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New US Privacy Bill Would Intro Jail Time for CEOs

A US senator has introduced a new privacy bill which he claims goes further than the EU’s GDPR, introducing prison sentences for culpable CEOs.

Introduced by Ron Wyden, the Mind Your Own Business Act would create a national “Do Not Track” system enabling consumers to stop companies from tracking them online, selling or sharing their data, or targeting ads based on personal information.

Like the GDPR, it would issue maximum fines of up to 4% of annual revenue to non-compliant firms, but unlike the EU law, could also levy 10-20 year criminal sentences for executives who knowingly lie to the FTC.

“Mark Zuckerberg won’t take Americans’ privacy seriously unless he feels personal consequences. A slap on the wrist from the FTC won’t do the job, so under my bill he’d face jail time for lying to the government,” Wyden said.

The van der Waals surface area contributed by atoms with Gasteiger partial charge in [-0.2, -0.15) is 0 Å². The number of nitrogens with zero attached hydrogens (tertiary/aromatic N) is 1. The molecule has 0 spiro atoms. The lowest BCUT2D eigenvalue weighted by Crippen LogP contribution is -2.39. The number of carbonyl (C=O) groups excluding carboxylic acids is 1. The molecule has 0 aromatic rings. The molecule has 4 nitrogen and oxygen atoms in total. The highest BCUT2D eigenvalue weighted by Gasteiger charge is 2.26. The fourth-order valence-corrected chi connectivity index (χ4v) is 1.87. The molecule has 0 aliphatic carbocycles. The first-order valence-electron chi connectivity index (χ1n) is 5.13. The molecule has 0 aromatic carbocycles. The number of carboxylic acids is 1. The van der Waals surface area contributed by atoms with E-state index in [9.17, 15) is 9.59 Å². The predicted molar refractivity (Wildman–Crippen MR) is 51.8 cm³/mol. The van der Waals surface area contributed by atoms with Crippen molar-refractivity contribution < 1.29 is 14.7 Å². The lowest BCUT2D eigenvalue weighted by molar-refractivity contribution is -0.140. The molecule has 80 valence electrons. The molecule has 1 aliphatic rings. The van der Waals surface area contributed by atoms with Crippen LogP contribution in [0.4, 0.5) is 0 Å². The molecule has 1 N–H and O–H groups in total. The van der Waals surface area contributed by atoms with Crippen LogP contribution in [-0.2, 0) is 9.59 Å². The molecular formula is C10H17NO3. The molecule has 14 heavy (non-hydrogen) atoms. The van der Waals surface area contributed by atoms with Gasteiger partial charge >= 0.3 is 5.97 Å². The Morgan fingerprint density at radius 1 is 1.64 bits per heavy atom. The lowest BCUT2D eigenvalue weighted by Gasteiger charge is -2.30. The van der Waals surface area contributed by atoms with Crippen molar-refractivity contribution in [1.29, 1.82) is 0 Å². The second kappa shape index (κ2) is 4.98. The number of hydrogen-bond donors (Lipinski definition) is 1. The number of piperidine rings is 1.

“I spent the past year listening to experts and strengthening the protections in my bill. It is based on three basic ideas: consumers must be able to control their own private information, companies must provide vastly more transparency about how they use and share our data, and corporate executives need to be held personally responsible when they lie about protecting our personal information.”

Other provisions in the bill include: the levying of new tax penalties on CEOs who lie about privacy protections; a requirement for firms to conduct privacy assessments on the algorithms that process consumer data; and the establishing of new privacy and cybersecurity standards.

However, it’s unlikely the legislation will become law. In the meantime, states are enacting their pwn privacy laws, with California leading the way.

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